pay: not the only reward
Total reward statements are personalised documents that set out for each employee the full value of the pay, incentives and benefits they receive and an outline of the annual costs. Total reward statements can be used as a way to demonstrate the competitiveness of the overall reward package when compared to the basic pay, and as a way to improve employee engagement as employees feel they are getting a ‘fair deal’.
To give employees a better understanding of their overall remuneration and benefits, a total reward statement breaks down the basic pay, benefits and variable rewards into monetary value to show the employee the cash value of their overall package.
When putting together a package of benefits, companies should also look to include the additional benefits and rewards that are not always considered as extras. Examples may include training, employee counselling services, health insurance, discounts on fitness programs, flexible working, and learning and development.
These can be useful in organisations that:
- provide a wide range of non-cash benefits
- offer a fairly generous benefits package
- have high-quality employee data and well-maintained systems
- have or are planning to introduce flexible benefits
- are undergoing major change, e.g. merger or acquisition, and need to deliver targeted rewards information to explain new reward packages.
tailored to individual needs
As the workplace becomes more diverse, the key to an effective total rewards package is flexibility. Employers need to value the individual and look to tailor packages with that individual in mind. Ideally, a package should be negotiated with the employee so that the benefits and rewards agreed upon suit their current personal circumstances
By offering a choice of rewards and benefits, the employer is better able to target benefits to the individual, as well as enhance the organisation’s brand as a fair and flexible employer. It can also raise awareness of the value of the complete reward package as employees can clearly see the additional benefits on top of their basic pay.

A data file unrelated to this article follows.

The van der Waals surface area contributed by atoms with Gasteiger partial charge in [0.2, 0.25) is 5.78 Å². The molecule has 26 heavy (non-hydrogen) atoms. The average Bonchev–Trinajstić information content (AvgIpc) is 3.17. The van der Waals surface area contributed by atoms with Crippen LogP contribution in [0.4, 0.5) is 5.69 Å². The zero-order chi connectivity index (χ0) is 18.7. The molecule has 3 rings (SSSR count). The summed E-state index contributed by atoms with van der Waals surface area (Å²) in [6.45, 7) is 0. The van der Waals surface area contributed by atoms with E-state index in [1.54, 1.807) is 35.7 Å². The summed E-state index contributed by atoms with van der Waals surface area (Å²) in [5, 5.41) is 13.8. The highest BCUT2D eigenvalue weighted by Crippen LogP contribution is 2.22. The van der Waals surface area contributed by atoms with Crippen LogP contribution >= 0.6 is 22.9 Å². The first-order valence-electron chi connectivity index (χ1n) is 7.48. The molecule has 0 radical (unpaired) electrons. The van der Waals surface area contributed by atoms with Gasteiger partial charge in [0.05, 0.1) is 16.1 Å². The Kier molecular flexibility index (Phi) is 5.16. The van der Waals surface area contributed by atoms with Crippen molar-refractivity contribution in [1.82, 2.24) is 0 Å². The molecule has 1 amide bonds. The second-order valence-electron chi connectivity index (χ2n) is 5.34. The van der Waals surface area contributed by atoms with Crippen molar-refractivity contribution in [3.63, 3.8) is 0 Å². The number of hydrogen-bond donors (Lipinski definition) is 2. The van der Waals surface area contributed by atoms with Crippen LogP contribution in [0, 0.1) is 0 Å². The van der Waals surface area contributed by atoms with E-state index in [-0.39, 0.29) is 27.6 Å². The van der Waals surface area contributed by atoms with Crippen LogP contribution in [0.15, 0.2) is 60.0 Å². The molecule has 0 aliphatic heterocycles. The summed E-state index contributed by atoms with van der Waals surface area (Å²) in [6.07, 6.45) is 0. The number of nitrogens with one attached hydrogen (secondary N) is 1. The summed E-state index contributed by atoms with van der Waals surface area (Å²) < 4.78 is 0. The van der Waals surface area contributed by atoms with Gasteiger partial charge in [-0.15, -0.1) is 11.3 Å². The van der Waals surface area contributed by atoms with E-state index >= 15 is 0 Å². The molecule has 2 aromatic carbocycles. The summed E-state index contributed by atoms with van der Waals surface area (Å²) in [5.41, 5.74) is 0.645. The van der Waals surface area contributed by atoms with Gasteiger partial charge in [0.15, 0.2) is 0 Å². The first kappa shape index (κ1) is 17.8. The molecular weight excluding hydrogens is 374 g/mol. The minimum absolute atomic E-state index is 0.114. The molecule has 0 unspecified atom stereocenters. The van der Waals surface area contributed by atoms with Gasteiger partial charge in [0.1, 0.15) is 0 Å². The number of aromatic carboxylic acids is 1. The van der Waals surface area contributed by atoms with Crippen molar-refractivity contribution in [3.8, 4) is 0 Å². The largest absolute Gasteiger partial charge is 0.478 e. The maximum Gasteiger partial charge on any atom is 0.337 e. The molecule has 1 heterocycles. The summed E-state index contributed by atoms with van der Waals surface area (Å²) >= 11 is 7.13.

Tax law, your creativity, and your budget are the only limits to what can be offered.
communicating the true value of benefits
Whatever the benefits package offered, clear communication that is tailored to the individual is critical to its success. Organisations may have a generous, fair and innovative reward system, but if it is not well-communicated it will have little or no impact on recruitment, retention or productivity.
HR professionals identified the main threats to a reward system as:
- employees do not appreciate value of total reward offering
- reward failing to engage employees
- inability to increase pay levels due to budget constraints
- employees do not understand performance and behaviour requirements
- incentives do not motivate.
The top ten risks also included “inability to communicate desired performance and behaviours”; ”reward not perceived as fair”; and ”line managers’ poor understanding of reward”, underlining the internal communication challenge.
more articles about: pay and reward
- termination schemes
- employee share schemes (ESS)
- employed or self-employed?
- minimum wage
- salary sacrifice
- living-away-from-home allowances (LAFHA)
- working outside Australia
- key dates for your tax diary
- workers compensation insurance premiums
- trends and predictions for pay and reward
- principles of rewarding employees
- different generations – different motivations
- fringe benefits tax
- taxing the benefits of vehicles
- employers’ responsibility for tax and superannuation
- establishing the right reward system
- overtime, penalty rates and loadings
- pay: not the only reward